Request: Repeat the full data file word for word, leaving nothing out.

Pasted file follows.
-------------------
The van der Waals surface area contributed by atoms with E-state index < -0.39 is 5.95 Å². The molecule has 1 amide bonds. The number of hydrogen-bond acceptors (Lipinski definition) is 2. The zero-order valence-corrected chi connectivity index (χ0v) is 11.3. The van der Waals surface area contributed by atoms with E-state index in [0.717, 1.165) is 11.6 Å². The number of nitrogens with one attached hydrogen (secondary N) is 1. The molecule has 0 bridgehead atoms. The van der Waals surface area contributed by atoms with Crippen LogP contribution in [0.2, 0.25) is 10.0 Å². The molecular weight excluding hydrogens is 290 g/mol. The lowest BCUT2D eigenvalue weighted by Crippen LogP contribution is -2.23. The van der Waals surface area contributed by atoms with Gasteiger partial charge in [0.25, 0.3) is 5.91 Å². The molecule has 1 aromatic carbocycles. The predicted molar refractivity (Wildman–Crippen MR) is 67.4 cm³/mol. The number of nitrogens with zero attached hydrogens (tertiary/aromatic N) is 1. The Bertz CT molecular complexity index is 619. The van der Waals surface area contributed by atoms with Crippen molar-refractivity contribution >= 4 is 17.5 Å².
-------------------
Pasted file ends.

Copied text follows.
The van der Waals surface area contributed by atoms with E-state index < -0.39 is 5.95 Å². The molecule has 1 amide bonds. The number of hydrogen-bond acceptors (Lipinski definition) is 2. The zero-order valence-corrected chi connectivity index (χ0v) is 11.3. The van der Waals surface area contributed by atoms with E-state index in [0.717, 1.165) is 11.6 Å². The number of nitrogens with one attached hydrogen (secondary N) is 1. The molecule has 0 bridgehead atoms. The van der Waals surface area contributed by atoms with Crippen LogP contribution in [0.2, 0.25) is 10.0 Å². The molecular weight excluding hydrogens is 290 g/mol. The lowest BCUT2D eigenvalue weighted by Crippen LogP contribution is -2.23. The van der Waals surface area contributed by atoms with Gasteiger partial charge in [0.25, 0.3) is 5.91 Å². The molecule has 1 aromatic carbocycles. The predicted molar refractivity (Wildman–Crippen MR) is 67.4 cm³/mol. The number of nitrogens with zero attached hydrogens (tertiary/aromatic N) is 1. The Bertz CT molecular complexity index is 619. The van der Waals surface area contributed by atoms with Crippen molar-refractivity contribution >= 4 is 17.5 Å².